When considering price, remember cheaper foods may actually be more expensive because more must be fed to receive the same benefits. A high concentration of cheaper ingredients provides less nourishment. Consequently, a pet requires much more of that formula. Not only that, but you will have far less to clean up in the backyard when feeding a high quality food!
My grocery brand food says it contains vitamins. How do these compare to a premium food’s vitamin package?
In poor quality commercial pet food, complete vitamin packages and vitamin bio-availability are rarely present. Premium pet foods use expensive, high quality and bio-available sources of vitamins in their diets to ensure our animals are absorbing these vital dietary requirements. In many premium formulas, a manufacturing process called “chelating” or “sequestering” is used to protect the vitamins in the food from potency loss during the manufacturing process. The chelating/sequestering process delivers almost 100% of the trace nutrients to the point of absorption. In grocery or utilitarian foods that do not use chelation or sequestering, most of the vitamins and minerals that may have been in the food are lost during digestion and are therefore not bio-available.
What does bio-available mean?
When a nutrient is bio-available, it means that the nutrient is in its highest quality and most digestible form and that the nutrient is in a form that can be absorbed into the animal’s system ensuring the greatest benefit possible from that nutrient.
I’ve decided to switch-how do I know my dog will like the food?
Samples are available in-store for most dry food formulas available at Pet Planet. If your dog or cat does not enjoy the samples that you have brought home, Pet Planet can provide different samples. Please also keep in mind that palatability is not a reflection of the nutritional value of a food.
When sampling a new food, place a few kibbles of each type on the floor, about a foot apart. Allow your pet to go to each and smell them. Whichever one they goes back for first and gobbles up, is the one that they likes best. DO NOT feed one sample one night, and then another sample the next! Changing foods like that can cause stomach upset.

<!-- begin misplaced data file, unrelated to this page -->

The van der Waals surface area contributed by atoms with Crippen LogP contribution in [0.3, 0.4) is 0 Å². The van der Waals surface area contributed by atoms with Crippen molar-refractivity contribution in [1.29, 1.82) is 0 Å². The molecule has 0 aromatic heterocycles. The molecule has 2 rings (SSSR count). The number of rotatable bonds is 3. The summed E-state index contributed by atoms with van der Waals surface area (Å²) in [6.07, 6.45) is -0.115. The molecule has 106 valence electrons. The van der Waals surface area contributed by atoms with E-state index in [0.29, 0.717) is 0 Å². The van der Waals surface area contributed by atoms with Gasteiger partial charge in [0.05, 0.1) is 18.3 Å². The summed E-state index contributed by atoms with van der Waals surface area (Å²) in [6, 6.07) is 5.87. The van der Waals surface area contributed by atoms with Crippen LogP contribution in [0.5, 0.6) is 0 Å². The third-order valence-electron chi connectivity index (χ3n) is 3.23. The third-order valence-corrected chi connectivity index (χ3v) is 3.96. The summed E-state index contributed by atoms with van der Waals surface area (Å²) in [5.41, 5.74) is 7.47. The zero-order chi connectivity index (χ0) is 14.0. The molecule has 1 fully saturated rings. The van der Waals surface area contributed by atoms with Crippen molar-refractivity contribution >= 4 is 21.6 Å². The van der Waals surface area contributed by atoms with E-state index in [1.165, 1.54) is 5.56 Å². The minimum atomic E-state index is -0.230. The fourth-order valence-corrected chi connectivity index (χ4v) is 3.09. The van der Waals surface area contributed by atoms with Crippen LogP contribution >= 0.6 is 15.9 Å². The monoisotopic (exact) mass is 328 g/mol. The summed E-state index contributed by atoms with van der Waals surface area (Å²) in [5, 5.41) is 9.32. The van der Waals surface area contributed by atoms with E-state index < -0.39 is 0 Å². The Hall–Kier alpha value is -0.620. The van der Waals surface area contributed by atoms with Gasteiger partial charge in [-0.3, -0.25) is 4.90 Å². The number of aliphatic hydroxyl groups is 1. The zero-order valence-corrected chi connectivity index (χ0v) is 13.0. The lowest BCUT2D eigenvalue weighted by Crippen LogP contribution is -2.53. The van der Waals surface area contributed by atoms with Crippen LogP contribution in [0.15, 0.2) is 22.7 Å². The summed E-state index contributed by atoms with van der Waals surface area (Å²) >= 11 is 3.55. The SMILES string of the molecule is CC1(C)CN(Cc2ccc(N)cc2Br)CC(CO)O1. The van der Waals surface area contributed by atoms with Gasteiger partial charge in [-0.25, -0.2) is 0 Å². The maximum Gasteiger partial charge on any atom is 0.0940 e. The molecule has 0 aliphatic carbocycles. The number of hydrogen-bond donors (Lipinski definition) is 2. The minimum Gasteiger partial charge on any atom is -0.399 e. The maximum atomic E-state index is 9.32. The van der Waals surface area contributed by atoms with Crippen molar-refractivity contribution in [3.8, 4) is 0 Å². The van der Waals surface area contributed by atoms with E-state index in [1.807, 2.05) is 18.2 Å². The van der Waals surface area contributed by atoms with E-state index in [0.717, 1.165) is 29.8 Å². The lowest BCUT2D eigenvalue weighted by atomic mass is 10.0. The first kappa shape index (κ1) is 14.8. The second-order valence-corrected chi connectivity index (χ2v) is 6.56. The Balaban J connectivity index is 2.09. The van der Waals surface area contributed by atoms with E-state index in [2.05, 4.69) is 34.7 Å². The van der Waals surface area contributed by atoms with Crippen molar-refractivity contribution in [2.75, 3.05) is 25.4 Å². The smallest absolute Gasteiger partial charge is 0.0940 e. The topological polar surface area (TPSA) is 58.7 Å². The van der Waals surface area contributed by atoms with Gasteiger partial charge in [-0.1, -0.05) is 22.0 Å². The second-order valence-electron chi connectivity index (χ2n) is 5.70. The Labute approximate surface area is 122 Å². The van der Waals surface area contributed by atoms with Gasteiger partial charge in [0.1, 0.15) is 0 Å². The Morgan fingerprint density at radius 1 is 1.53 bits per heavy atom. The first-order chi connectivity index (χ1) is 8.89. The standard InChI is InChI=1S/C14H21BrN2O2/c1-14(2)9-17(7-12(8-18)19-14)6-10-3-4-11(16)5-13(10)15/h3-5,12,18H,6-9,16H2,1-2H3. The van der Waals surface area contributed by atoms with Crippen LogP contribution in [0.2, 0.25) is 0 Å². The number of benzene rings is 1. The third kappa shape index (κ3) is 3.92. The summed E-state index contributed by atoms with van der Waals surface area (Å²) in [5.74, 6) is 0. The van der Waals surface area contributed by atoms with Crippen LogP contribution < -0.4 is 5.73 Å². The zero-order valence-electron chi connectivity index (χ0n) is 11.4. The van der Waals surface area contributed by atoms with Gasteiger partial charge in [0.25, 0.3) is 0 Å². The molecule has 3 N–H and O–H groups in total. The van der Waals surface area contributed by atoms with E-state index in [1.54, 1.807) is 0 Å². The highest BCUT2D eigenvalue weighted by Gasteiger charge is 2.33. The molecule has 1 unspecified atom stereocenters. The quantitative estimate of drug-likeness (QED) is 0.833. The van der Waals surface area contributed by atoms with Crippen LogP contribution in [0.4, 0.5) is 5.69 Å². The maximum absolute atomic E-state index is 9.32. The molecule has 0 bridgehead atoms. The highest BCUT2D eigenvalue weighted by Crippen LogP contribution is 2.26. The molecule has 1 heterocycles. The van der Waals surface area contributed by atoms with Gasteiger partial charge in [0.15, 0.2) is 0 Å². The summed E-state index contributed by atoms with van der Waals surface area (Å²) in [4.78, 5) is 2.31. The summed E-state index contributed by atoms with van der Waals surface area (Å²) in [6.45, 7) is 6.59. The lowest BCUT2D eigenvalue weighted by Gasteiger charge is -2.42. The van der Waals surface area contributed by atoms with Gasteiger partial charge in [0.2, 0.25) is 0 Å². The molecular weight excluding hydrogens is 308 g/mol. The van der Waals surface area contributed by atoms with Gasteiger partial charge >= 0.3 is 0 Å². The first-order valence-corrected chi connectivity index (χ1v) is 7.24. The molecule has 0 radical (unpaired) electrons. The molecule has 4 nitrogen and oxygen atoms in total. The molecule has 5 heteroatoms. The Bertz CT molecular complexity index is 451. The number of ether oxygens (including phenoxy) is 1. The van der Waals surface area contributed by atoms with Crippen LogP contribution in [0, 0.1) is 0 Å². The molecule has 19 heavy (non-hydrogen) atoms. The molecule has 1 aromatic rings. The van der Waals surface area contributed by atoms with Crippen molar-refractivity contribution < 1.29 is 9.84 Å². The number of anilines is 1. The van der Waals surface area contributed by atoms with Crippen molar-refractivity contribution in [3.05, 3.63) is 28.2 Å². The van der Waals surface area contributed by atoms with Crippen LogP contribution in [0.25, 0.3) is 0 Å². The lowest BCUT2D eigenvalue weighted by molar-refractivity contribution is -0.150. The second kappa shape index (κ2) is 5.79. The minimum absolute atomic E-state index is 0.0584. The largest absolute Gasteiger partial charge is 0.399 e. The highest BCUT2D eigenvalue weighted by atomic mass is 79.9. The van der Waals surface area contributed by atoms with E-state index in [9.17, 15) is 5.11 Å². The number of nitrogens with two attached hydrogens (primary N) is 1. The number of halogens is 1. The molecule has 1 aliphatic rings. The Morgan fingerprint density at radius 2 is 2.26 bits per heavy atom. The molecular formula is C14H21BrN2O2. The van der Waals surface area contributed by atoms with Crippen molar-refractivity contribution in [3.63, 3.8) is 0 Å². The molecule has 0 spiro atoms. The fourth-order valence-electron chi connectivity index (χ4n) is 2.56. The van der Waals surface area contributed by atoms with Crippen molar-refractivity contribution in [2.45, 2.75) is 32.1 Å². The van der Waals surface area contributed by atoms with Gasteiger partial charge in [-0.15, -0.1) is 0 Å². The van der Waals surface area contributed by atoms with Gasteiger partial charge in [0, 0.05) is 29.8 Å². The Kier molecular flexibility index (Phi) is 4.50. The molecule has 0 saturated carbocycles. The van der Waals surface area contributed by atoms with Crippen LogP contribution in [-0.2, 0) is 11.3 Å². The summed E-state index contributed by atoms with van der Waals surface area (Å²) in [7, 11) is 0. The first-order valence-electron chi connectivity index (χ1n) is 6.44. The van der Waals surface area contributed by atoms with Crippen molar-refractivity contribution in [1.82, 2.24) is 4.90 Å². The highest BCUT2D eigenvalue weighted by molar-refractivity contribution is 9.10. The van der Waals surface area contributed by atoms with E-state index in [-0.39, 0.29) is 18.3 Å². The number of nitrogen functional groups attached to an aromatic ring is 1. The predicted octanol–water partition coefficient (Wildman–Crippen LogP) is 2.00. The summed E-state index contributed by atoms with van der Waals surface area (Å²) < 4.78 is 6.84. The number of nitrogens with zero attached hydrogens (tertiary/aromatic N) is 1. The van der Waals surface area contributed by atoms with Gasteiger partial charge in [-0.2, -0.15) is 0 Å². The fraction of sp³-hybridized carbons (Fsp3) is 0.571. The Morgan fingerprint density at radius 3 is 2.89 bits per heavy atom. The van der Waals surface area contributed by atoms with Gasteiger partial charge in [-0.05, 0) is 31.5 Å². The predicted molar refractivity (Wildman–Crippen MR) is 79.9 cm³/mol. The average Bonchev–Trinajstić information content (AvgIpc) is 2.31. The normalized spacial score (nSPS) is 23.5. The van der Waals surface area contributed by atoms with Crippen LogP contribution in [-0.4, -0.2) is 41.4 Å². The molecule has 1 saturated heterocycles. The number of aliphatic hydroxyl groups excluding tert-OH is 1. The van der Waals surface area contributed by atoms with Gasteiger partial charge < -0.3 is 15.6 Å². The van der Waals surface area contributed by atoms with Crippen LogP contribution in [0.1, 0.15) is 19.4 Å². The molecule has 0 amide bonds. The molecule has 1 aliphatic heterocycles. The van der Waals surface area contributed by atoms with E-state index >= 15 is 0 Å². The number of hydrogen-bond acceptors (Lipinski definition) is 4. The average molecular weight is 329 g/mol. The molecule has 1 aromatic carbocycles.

How do I transition my pet to avoid further stomach upset?
A transition should always be done gradually. Start by mixing 25% of the new food with 75% of the old food, gradually eliminating the old food from the diet over the course of 7 -10 days. The digestive tract needs time to adjust to the new food, building up the right bacteria to digest it properly. A “cold turkey” switch can lead to diarrhea, gas, vomiting and a lack of interest in the food.
Should you be unable to mix the new food in with the old (completely out of food), transition powders or digestive enzymes found at Pet Planet can be added to each meal to ease the transition.
How much of the new food should I feed?
When switching to the right formula most Guardians have a tendency to continue to feed the same amount as when they were feeding the grocery food. Each individual pet is different in his or her food requirements. Even manufacturer recommended amounts may not be right for an individual pet. Watch your pet closely so as to not over-feed when you switch to a higher quality premium pet food.